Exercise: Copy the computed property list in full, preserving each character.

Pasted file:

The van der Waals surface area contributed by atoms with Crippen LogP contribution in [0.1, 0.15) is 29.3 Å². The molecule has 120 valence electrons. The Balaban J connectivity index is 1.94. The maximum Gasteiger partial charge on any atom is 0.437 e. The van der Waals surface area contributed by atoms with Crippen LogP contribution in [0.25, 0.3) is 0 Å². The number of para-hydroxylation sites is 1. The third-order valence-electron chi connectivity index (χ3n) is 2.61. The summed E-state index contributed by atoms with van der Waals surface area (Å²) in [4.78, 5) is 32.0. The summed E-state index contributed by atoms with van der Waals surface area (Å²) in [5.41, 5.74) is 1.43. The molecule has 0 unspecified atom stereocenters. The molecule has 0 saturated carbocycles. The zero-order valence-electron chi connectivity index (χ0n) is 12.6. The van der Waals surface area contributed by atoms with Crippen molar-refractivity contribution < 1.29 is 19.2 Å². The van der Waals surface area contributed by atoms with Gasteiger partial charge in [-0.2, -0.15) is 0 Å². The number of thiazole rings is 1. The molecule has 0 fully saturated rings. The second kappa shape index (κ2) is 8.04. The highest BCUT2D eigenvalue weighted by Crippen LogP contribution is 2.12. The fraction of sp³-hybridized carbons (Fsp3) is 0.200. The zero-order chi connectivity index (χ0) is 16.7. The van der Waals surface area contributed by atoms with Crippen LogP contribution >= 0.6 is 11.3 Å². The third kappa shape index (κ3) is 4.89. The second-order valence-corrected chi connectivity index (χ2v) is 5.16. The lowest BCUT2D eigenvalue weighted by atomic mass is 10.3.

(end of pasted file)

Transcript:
The van der Waals surface area contributed by atoms with Crippen LogP contribution in [0.1, 0.15) is 29.3 Å². The molecule has 120 valence electrons. The Balaban J connectivity index is 1.94. The maximum Gasteiger partial charge on any atom is 0.437 e. The van der Waals surface area contributed by atoms with Crippen LogP contribution in [0.25, 0.3) is 0 Å². The number of para-hydroxylation sites is 1. The third-order valence-electron chi connectivity index (χ3n) is 2.61. The summed E-state index contributed by atoms with van der Waals surface area (Å²) in [4.78, 5) is 32.0. The summed E-state index contributed by atoms with van der Waals surface area (Å²) in [5.41, 5.74) is 1.43. The molecule has 0 unspecified atom stereocenters. The molecule has 0 saturated carbocycles. The zero-order valence-electron chi connectivity index (χ0n) is 12.6. The van der Waals surface area contributed by atoms with Crippen molar-refractivity contribution < 1.29 is 19.2 Å². The van der Waals surface area contributed by atoms with Gasteiger partial charge in [-0.2, -0.15) is 0 Å². The number of thiazole rings is 1. The molecule has 0 fully saturated rings. The second kappa shape index (κ2) is 8.04. The highest BCUT2D eigenvalue weighted by Crippen LogP contribution is 2.12. The fraction of sp³-hybridized carbons (Fsp3) is 0.200. The zero-order chi connectivity index (χ0) is 16.7. The van der Waals surface area contributed by atoms with Crippen LogP contribution >= 0.6 is 11.3 Å². The third kappa shape index (κ3) is 4.89. The second-order valence-corrected chi connectivity index (χ2v) is 5.16. The lowest BCUT2D eigenvalue weighted by atomic mass is 10.3.